|Publication number||US4339758 A|
|Application number||US 06/263,964|
|Publication date||Jul 13, 1982|
|Filing date||May 15, 1981|
|Priority date||May 15, 1981|
|Also published as||EP0078836A1, WO1982004118A1|
|Publication number||06263964, 263964, US 4339758 A, US 4339758A, US-A-4339758, US4339758 A, US4339758A|
|Inventors||Sushil Bhatia, Ralph J. Shuman|
|Original Assignee||Dennison Manufacturing Company|
|Export Citation||BiBTeX, EndNote, RefMan|
|Patent Citations (4), Referenced by (10), Classifications (7), Legal Events (12)|
|External Links: USPTO, USPTO Assignment, Espacenet|
1. Field of the Invention
The present invention relates to electrosensitive recording in which a metallic surface is electrically penetrated at designated locations to record information.
2. Description of the Prior Art
Electrosensitive recording materials typically have a base layer of paper that supports a resinous contrast coating on one side. A further coating of vapor-deposited metal, such as aluminum, covers the free surface of the resinous contrast coating. When electrical current is passed through a stylus or blade in contact with the metallized surface, the metal is vaporized along the path of contact of the stylus. This exposes the contrasting resinous layer, which prevents the vaporized metal from penetrating into the paper. The resinous coating also acts as a barrier to moisture vapor transmission and protects the paper base against chemical corrosion during the metal vaporization process. The resinous coating may include pigmentation such as carbon black. The resinous coating may further include additives, such as matting agents to reduce the gloss of the metallized surface, or pigments to provide a pronounced contrast to the metallic surface where the latter has been removed.
Contemporary printers for electrosensitive material have the disadvantage that print quality has not been as good as that obtained with competing printers. Another disadvantage has been the tendency to accumulate debris around the stylus, necessitating frequent shutdown of the printer for cleaning. Specifically, in the development of electrosensitive paper for use as a recording medium in computer output printers it heretofore has not been possible to produce a reasonably priced electrosensitive paper which could meet a large number of physical requirements, including, high tensile and tearing strength, high burst strength, good fingerprinting resistance, desired resistivity, favorable barrier properties, minimal structural curling, proper matte appearance, suitable print quality and limited production of debris during recording. It is also important that the electrosensitive paper not cause appreciable stylus wear.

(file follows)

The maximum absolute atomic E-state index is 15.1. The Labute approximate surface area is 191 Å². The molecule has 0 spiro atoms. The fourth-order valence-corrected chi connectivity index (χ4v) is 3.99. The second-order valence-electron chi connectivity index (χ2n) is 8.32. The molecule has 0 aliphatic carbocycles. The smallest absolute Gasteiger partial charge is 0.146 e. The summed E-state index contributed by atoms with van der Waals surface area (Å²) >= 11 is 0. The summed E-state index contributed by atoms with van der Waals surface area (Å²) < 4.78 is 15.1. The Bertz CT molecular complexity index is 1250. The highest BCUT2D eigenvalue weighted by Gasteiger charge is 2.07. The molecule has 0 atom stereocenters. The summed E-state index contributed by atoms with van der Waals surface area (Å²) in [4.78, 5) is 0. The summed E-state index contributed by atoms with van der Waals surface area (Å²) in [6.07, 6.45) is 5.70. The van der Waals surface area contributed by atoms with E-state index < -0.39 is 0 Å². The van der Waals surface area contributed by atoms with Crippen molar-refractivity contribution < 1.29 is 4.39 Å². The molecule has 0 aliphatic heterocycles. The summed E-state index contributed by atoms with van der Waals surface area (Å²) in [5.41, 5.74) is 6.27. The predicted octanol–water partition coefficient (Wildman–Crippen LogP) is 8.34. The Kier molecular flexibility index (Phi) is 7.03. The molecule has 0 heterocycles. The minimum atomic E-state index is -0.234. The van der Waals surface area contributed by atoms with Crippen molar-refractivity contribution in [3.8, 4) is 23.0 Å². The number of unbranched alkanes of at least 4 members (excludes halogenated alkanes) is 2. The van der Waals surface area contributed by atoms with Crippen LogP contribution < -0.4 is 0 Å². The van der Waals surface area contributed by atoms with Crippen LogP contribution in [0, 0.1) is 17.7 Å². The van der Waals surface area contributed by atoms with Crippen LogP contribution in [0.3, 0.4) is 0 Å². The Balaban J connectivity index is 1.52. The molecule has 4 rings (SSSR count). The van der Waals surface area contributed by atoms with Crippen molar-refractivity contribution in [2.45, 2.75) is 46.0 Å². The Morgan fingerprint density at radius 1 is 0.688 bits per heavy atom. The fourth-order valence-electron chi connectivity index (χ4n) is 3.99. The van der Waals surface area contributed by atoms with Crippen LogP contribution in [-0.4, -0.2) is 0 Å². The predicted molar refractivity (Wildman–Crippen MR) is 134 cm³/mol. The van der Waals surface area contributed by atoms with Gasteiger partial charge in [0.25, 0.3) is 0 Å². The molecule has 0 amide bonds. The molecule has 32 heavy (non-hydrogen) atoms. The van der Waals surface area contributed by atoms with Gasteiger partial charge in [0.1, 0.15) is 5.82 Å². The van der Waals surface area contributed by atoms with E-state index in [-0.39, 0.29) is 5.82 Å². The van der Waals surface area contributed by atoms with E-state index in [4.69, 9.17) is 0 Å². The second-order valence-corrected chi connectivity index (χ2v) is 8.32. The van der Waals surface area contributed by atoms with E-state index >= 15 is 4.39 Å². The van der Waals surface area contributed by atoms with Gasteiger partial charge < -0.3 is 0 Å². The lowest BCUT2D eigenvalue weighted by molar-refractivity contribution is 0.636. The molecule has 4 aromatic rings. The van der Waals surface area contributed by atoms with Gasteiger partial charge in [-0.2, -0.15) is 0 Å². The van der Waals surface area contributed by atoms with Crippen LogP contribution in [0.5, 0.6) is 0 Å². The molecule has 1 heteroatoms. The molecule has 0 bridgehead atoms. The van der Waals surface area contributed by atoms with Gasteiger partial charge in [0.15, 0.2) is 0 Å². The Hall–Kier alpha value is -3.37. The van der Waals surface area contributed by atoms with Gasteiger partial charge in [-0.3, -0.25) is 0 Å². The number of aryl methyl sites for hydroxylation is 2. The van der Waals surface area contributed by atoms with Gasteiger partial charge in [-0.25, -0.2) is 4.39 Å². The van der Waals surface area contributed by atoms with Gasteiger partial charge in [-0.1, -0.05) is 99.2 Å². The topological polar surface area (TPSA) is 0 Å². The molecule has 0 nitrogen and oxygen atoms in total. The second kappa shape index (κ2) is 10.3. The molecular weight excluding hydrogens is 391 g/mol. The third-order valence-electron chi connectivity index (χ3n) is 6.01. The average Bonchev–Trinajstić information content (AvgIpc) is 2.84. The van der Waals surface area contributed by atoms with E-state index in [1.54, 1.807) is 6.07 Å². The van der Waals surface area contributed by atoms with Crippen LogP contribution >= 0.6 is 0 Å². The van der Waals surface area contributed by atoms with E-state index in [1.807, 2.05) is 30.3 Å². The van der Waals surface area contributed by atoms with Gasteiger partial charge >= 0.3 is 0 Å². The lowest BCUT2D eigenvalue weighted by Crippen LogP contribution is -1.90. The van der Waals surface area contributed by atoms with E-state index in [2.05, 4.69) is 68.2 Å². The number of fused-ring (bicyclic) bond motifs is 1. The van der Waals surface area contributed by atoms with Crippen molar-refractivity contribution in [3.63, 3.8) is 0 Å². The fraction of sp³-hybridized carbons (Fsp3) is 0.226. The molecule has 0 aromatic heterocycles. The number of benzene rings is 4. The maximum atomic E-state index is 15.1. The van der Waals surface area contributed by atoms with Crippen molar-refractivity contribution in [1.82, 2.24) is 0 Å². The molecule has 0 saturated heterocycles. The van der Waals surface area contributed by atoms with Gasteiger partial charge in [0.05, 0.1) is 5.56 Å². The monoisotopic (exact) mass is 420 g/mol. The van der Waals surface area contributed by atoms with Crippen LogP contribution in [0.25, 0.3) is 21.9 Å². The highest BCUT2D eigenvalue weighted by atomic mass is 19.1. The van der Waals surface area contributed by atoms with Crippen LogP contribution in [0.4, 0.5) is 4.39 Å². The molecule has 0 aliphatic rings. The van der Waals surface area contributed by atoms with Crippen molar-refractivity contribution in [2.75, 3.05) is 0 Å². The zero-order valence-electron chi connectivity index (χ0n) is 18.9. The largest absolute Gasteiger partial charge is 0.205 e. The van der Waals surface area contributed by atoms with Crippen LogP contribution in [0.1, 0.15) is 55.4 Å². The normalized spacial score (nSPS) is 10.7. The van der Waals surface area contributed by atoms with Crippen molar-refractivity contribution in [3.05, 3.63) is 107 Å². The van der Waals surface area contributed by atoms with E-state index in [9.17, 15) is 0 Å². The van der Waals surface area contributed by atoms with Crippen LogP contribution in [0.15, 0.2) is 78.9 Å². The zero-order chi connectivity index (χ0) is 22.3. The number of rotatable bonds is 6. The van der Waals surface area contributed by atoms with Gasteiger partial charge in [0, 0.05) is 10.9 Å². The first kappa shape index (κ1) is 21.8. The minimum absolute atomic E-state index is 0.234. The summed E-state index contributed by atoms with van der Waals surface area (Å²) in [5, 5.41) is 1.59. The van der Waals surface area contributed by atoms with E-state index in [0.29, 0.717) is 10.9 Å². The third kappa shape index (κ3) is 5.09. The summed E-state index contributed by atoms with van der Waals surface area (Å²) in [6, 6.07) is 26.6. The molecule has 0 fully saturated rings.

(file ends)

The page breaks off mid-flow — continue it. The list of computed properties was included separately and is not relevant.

Representative electrosensitive recording paper of the prior art employs a paper base layer covered by a contrast layer of a lacquer coating or printing ink, which in turn is covered by metallic aluminum. Illustrative U.S. Pat. Nos. of the prior art include 3,786,518; 3,831,179; 3,995,083; and 4,217,596.
In U.S. Pat. No. 3,831,179 an intermediate contrast layer of cellulose-based lacquer is used to produce corrosion resistance and has good barrier properties in that it prevents moisture vapor from being transmitted through to the paper base layer. This structure has the disadvantage that the contrast of the exposed resinous layer where the metallic surface is burned away is not satisfactory.
Numerous attempts have been made to improve the contrast between the recorded information and the outer metallic layer of the electrosensitive medium. Typically, carbon black pigment is added to the intermediate lacquer layer to produce a matting effect in an attempt to improve contrast. Such is the case in U.S. Pat. No. 3,995,083. Since carbon black is an electrical conductor, the amount which can be added is limited by the need to avoid current flow through the carbon black additive which can produce distortion of the intermediate layer by overheating.
In U.S. Pat. No. 3,786,518, an amorphous silicon oxide additive is added to enhance the matte properties of the intermediate lacquer layer. This is to improve the contrast between the recorded information and an aluminum coating. Although amorphous silicon oxide improves contrast, it also causes a rapid buildup of debris around the stylus. This detracts from print quality and necessitates frequent shutdown of the printer for cleaning as noted in U.S. Pat. No. 4,217,596. Because of the disadvantages of silicon dioxide, an alternative additive is suggested in U.S. Pat. No. 4,217,596 in the form of a combustible organic matte-causing substance, preferably polystyrene or polyethylene. The use of an organic, combustible matte-producing additive has the advantage over silicon oxide that practically no deposits will occur on the writing electrodes. Unlike silicon oxide, the organic matte-causing additive is burnt off upon recording. The result is very little, if any, residue around the electrodes. But organic matte-producing additives have the disadvantage of producing a diminished contrast effect. Other illustrative patents of the prior art include U.S. Pat. Nos. 2,833,677; 3,657,721; 3,861,952; and 4,024,546.
Accordingly, it is an object of the present invention to provide improved contrast in electrosensitive recording materials. A related object is to improve the contrast between the recorded information and the metallic outer surface of the recording material.
Another important object of the invention is to reduce the wear on the recording instrumentalities used with electrosensitive materials. A related object is to reduce stylus wear and also the buildup and retention of debris deposits, particularly those produced when the stylus comes into contact with the recording medium.